Photo credits: Riga City Council

Riga is the capital of the Republic of Latvia and the largest city in the Baltics. Riga was granted the city charter in 1201 and in 2001 Riga celebrated its 800 years anniversary. Historically Riga has always been a crossroads, a melting pot of various nations and cultures. The unique patina of the city has also been formed by the proximity of water – the Daugava River and the Gulf of Riga that have played important role of Riga as a city of merchants and international trade. Today the most vivid witnesses to the multi–faceted face of the city are its architecture and culture. The magic of Riga can be found in its diversity, in its many historic layers and personalities. The most vivid characteristic of Riga has always been its openness to new ideas, trends, and experiments.

Population diversity

The city of more than 600,000 inhabitants has a diverse ethnic make-up. Traditional ethnic minority groups historically residing in the territory of Latvia can be distinguished, such as Russians, Poles, Lithuanians and Jews. The main ethnic groups in Riga in 2022: ethnic Latvians (45%), Russians (36%), Ukrainians (4%), Byelorussians (4%), Poles (2%), other ethnic groups 10%[1]. The number of Ukrainians has been growing since 2022 when Riga has provided shelter and support to thousands of Ukrainians who have fled their home country due to Russian Federation’s aggression against Ukraine.[2]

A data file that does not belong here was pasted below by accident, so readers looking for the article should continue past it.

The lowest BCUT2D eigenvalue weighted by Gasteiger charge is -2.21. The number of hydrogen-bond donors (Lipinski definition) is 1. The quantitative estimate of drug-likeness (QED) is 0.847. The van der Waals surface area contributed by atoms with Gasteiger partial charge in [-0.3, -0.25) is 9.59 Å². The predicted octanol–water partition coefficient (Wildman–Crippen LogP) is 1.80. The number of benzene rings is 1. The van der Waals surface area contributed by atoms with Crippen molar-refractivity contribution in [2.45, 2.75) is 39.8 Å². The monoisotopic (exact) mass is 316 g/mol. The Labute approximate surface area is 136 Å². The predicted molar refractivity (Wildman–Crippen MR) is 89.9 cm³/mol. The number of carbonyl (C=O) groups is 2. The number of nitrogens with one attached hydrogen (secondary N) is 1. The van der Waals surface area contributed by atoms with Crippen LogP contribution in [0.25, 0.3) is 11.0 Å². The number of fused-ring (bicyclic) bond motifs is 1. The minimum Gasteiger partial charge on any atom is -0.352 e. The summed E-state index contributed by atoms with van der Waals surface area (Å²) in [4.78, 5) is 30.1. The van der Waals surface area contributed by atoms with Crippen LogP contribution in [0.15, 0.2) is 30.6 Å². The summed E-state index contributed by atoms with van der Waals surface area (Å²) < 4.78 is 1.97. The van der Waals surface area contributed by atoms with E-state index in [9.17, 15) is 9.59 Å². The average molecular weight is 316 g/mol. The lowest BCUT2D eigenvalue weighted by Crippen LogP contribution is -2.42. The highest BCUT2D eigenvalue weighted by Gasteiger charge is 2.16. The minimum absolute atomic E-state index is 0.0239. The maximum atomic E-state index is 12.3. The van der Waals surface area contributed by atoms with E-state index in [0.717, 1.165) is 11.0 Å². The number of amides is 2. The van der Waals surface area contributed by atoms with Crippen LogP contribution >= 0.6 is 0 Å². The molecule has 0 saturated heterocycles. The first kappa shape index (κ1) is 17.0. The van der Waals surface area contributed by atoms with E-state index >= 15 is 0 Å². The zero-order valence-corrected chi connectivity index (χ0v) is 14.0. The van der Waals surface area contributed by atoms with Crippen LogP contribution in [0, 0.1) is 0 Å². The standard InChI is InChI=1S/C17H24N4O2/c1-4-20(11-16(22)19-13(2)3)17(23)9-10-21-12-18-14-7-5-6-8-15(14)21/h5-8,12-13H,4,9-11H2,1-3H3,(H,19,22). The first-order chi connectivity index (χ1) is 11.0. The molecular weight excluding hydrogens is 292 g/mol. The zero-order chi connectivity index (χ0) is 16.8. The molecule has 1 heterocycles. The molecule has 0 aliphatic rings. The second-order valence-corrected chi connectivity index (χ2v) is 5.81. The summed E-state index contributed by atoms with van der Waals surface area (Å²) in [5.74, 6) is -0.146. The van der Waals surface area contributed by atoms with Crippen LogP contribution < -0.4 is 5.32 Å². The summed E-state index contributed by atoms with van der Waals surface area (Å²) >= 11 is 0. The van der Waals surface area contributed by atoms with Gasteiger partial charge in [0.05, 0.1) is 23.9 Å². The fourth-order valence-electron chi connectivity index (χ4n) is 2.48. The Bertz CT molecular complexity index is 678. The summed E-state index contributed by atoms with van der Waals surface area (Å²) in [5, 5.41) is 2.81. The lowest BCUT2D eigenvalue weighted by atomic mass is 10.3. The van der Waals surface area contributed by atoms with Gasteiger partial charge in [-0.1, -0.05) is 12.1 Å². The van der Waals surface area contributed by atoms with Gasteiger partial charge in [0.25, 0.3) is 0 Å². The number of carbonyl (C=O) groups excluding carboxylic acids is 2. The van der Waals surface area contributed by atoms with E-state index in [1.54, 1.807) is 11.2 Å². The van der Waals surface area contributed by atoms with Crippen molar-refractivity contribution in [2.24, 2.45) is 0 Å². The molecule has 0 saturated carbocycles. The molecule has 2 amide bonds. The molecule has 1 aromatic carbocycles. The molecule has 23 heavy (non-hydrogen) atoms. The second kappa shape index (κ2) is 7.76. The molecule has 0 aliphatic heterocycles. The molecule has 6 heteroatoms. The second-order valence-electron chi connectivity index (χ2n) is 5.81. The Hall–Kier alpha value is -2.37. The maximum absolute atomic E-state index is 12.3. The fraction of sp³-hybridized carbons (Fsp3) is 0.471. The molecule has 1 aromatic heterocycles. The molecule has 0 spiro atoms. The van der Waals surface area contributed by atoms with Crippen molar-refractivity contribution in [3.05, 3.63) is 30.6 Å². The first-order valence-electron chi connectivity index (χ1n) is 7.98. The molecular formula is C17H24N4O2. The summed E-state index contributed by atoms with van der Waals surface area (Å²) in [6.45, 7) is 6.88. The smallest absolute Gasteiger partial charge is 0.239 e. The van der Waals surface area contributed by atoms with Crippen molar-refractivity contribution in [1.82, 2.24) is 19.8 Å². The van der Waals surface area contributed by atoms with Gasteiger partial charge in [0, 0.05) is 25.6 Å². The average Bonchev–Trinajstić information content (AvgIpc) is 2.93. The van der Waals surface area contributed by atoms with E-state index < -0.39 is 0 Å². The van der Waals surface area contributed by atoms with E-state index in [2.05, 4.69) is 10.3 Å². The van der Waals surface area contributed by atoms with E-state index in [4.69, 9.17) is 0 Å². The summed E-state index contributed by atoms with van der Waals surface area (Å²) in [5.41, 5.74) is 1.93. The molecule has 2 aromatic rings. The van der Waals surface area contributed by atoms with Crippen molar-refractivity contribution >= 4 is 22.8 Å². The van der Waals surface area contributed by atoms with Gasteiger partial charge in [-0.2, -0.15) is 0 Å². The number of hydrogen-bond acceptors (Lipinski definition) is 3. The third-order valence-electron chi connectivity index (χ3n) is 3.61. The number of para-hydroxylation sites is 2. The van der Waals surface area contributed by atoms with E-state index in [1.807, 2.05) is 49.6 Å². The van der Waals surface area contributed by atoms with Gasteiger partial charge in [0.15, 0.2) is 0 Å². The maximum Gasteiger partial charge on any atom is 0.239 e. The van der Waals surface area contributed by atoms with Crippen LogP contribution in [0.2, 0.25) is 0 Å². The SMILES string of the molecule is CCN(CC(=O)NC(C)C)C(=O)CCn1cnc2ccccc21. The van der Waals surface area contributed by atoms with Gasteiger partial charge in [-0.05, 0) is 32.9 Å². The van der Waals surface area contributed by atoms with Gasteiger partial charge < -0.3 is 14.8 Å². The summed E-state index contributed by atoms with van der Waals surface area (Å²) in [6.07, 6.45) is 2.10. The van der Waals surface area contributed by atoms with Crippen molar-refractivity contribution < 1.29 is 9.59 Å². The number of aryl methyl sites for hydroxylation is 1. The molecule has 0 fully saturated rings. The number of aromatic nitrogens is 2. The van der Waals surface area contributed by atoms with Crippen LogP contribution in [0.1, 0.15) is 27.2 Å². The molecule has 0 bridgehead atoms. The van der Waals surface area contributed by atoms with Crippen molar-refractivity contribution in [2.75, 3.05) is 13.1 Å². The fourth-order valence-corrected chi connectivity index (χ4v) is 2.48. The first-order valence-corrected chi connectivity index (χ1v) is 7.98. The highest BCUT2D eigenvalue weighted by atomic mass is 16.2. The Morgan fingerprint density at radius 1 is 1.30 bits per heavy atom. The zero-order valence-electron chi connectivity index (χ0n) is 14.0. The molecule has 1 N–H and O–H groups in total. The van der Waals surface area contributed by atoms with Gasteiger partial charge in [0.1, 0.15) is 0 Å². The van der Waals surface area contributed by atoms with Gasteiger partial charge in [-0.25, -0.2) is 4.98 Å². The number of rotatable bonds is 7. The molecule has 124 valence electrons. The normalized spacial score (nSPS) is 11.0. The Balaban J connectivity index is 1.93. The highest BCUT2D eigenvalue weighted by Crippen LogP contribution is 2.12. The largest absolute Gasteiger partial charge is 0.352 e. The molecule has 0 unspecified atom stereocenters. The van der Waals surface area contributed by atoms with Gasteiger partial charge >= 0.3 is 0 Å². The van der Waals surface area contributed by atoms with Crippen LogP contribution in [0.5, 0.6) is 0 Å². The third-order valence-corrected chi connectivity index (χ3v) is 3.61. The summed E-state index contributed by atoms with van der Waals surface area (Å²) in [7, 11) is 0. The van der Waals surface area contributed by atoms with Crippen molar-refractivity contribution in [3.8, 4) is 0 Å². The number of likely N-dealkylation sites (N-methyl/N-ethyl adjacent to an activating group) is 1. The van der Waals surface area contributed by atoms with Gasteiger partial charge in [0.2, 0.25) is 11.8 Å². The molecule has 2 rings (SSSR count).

Ethnic diversity of Riga has been increasing during the last years. In addition to the historic minorities, people from different countries chose nowadays Riga as the place of their residence. More than half of newcomers who have come to Latvia reside in the capital city Riga and there is a growing tendency of increase of foreign nationals from around 30 000 in 2012 to almost 70 000 in 2022.[3]

[1] Source: Information of the Office of Citizenship and Migration Affairs (data from 01.07.2022)

[2] 20417 Ukrainians registered in the City of Riga. Source: Riga Support Centre for Ukrainian Residents (data from 27.01.2023.)

[3] Source: Information of the Office of Citizenship and Migration Affairs, (data from 01.07.2022) and (data from 01.01.2012)

Intercultural Cities Index


Mārtiņš STAĶIS